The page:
Friday, November 27, 2009

The Fine Art of Stabilizers

Recently I was invited to Jackman's in St. Louis for their November Embroidery Club. First let me say that it is a fabulous store. The staff is experienced and knowledgeable, the fabrics are gorgeous and they carry the very coolest buttons and trims.  I just wish I lived closer so I could hang out there more often.

I've made a lot of cool stuff (its what I do) to show them. But the same question came up over and over again. "What stabilizer did you use?" So I'd like to give y'all a little bit of what I've learned about stabilizer.

First of all, do not cheap out and use paper towels or used dryer sheets for stabilizers. I've seen that suggested as a frugal alternative. Don't do it. Your time, your threads, your garment or project are worth much more than a little sheet of stabilizer so please use the real thing.

The function of stabilizer is to counteract the pull of the threads (ahhhhh, physics!). A very dense design will need more stabilizing power than a loose or "airy" design. A base fabric that stretches will have less ability to resist the pull of threads and will also need more stabilizing power. A stretchy base fabric that will be washed a gazillion times (just think of the things babies do all day) will need more stabilizing support than a project that hangs on the wall to be enjoyed.

That said, there are three basic types of stabilizer: Tear Away, Cut Away and Wash Away. In general Tear Away is for woven fabrics, Cut Away for knit or stretchy fabrics and Wash Away is for items where the threads cover the raw edge of the fabric, like an embroidered scalloped edge.


These stabilizers come in different weights.  Light weight for light weight fabrics or "airy" designs, Medium weight for heavier designs and Heavy Weight for really dense designs. Here's an example...most of my embroidering happens on lightweight cotton quilting fabrics so I use a Tear Away light (woven fabric, lightweight, not too dense design). If I were stitching on a sweatshirt to give to my favorite nephew I would use Cut Away Light or Medium (stretchy fabric, weight depending on how dense the design).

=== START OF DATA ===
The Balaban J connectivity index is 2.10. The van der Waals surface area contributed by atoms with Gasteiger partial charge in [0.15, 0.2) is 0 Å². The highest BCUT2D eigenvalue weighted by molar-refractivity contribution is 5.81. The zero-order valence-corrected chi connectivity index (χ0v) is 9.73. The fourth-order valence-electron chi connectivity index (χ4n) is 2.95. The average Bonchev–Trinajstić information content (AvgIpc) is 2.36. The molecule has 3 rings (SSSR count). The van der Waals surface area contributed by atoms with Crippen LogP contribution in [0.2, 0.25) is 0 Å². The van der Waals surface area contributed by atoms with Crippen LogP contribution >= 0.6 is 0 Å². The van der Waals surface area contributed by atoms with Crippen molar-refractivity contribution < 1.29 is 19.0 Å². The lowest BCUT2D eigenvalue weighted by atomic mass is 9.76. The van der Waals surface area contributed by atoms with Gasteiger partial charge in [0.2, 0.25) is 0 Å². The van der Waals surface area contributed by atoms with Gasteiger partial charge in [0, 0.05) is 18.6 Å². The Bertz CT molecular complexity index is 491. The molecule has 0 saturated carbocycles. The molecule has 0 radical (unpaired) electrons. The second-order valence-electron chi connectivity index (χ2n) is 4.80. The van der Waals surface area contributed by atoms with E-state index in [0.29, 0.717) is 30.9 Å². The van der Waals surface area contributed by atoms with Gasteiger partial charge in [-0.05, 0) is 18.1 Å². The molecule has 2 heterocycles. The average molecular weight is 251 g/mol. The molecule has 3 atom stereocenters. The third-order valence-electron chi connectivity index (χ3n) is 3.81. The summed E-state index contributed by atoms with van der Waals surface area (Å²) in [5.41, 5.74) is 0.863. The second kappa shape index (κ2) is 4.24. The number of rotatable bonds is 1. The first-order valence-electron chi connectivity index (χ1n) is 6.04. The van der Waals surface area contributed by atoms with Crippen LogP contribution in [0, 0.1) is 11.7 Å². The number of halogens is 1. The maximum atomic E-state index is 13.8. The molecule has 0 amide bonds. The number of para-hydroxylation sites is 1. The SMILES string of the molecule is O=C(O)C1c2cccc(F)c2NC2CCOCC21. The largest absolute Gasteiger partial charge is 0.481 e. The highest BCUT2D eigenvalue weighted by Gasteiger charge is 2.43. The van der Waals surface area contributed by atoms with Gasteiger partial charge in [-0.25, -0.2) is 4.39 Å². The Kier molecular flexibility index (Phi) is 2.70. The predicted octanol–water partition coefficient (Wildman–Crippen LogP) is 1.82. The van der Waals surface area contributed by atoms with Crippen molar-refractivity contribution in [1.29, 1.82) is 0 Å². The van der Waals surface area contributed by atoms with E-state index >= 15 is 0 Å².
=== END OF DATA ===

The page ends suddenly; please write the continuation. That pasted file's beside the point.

The other question that came up was "What brand of stabilizer do you use?" I've used every brand out there at one point or another. While at Market this past Fall I met some folks who manufacture some truly awesome stabilizers. I haven't talked much about them until now because I wanted to make sure that I had thoroughly tested every single product they make. I've done that and I can tell you every stabilizer they make is top-notch first quality!

The company is called Bosal, there's a photo of some of their goodies above. I like the products and I like that they use a minimum of packaging which is better for the earth. I couldn't find it locally (I live in the boonies, remember?) so I will be carrying their products for you to order. Call or email me if you'd like some. I hope to have it up on the website soon.

This is just a little overview of stabilizers, I'll be posting more as I write some tutorials on specific techniques.

Check back soon.

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